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14 Dec 2014

Te Hono ki Rarotonga is the name of the wharenui which graces the front cover of the December 2014 edition of Nati Link. Constructed in 1934, it has over the past 80 years played host to numerous whanau gatherings and significant hui held at Pakirikiri marae in Tokomaru Bay. It has also welcomed thousands of manuhiri from around the world, and provided compassion and support to those grieving the loss of loved ones. 

Recently Te Hono ki Rarotonga set the scene for the launch of a collective Iwi Insurance programme which was primarily created to help Iwi kainga protect and maintain our most precious taonga – our marae – for future generations.Nati Insure was officially presented to the Iwi at the 2014 Te Runanganui o Ngati Porou Hui a Tau held at Pakirikiri marae on the 29th of November. Pakirikiri is representative of many of our marae on the Coast, where insurance and electricity bills figure highly in their annual operating costs.

Establishing a co-ordinated approach

“The process of establishing Nati Insure has been a long time in the making,” says Allan Jensen, Chief Financial Officer for TRONPnui. “But the end result has been ultimately fulfilling.” Allan (Te Whanau a Tuwhakairiora)has been at the helm of developing this kaupapa over the past 24 months, which was motivated by repeated appeals from marae for the Runanganui to help reduce insurance costs by co-ordinating a collective approach to marae insurance.

One of the most significant factors which brought about this call for assistance, was the aftermath of the Christchurch Earthquake of 2011. This event had a significant impact on the affordability of insurance across the nation, and marae (especially those based in rural, coastal areas) were among those severely affected by the huge hike in premium levels.Alleviation from this financial pressure (which also discouraged many marae committees from renewing their insurance policies) became a popular talking point amongst Iwi kainga charged with the responsibility of looking after our marae.

Below: Allan Jensen ( TRONPnui CFO) delivering Nati Insure official launch presentation at 2014 TRONPNui Hui a Tau. 








A stock take of marae insurance issues

To address these concerns, towards the end of 2012 the board of Te Runanganui o Ngati Porou formed a Marae Insurance sub-committee (Ani Pahuru-Huriwai, Lilian Tangaere-Baldwin, Fiona Te Momo and Marijke Warmenhoven). Among the group’s first decisions was to request a stock take be undertaken to identify how many of our Ngati Porou marae were insured and what were their level of premiums.

Approximately half of the marae were found to have no insurance at all, due to the exorbitant costs of acquiring or maintaining insurance payments. Those who were insured reported that although their premiums were excessive and unaffordable, they were necessary to ensure their marae were covered in the event of a disaster. A survey of participants attending the Marae and Fire Safety Expo at Rauru marae in March 2013 supported this data, and marae representatives at the hui endorsed the growing call for a collective insurance programme to help all marae access affordable policies.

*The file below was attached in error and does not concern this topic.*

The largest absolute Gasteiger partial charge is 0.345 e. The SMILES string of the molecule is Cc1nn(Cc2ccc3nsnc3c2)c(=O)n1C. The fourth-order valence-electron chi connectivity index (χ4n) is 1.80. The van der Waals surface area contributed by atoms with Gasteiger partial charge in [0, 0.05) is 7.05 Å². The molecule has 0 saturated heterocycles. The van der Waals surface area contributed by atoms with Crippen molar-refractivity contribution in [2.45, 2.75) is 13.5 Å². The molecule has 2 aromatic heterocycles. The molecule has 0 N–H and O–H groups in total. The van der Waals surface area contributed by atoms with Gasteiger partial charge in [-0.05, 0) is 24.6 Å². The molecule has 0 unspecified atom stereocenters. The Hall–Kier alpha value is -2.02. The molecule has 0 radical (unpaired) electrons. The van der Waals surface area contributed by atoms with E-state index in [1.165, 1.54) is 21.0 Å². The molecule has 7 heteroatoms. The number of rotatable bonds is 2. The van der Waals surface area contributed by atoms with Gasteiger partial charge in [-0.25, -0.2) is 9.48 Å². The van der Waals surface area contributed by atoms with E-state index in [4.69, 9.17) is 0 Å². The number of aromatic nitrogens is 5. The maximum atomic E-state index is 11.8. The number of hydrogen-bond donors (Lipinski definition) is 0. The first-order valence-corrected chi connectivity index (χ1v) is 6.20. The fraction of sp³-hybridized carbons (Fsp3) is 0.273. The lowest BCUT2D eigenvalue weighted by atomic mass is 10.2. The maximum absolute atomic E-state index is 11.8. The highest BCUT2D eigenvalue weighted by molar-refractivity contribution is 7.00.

Above: Rauru marae in Ruatoria hosted the Marae and Firesafety Expo last year. Read more about this hui. 

Other Iwi insurance models

The process to set up a collective marae insurance scheme involved firstly investigating what other Iwi around the country were doing in this space. Visits were made to Tainui, Tuwharetoa, Te Arawa and Ngai Tahu to look at their marae insurance models, and identify which elements from their experiences could be replicated for our scheme. The next step was to engage with a range of recommended national Insurance brokers to find out what services and benefits they could provide to Ngati Porou. After an extensive tendering process, Aon New Zealand was awarded the contract in late September 2014.

A collaborative partnership.

Aon New Zealand has negotiated Marae Insurance schemes with several other Iwi, and under the umbrella of Nati Insure will provide competitive pricing and policy coverage for Ngati Porou marae, as well as Ngati Porou businesses and Iwi members. In addition to providing collective insurance to marae, Nati Insure domestic and business policies will also be available to Iwi members and businesses (including the TRONPnui Group). A percentage of the commissions from these insurance packages will be channelled into the Marae Collective Insurance scheme, which effectively will help reduce even further the premiums paid by the marae who join up.

For more information about both schemes visit  the Nati Insure section on this site. 

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TRONPnui Group still have time to factor into the SIPO strategy a TRONPnui under writen scheeme whereby the marae grant can be increased. This increase is not given to marae but placed into an insurance trust on behalf of each marae. Under this model all insurance premiums stay within the Ngati Porou economy. Two points TRONPnui could put some cash into interest bearing term deposit this would be the underwriting amount. My second point interest from premiums could be to benfit our marae such as install additional water tanks and/or sprinkler systems for fire saftey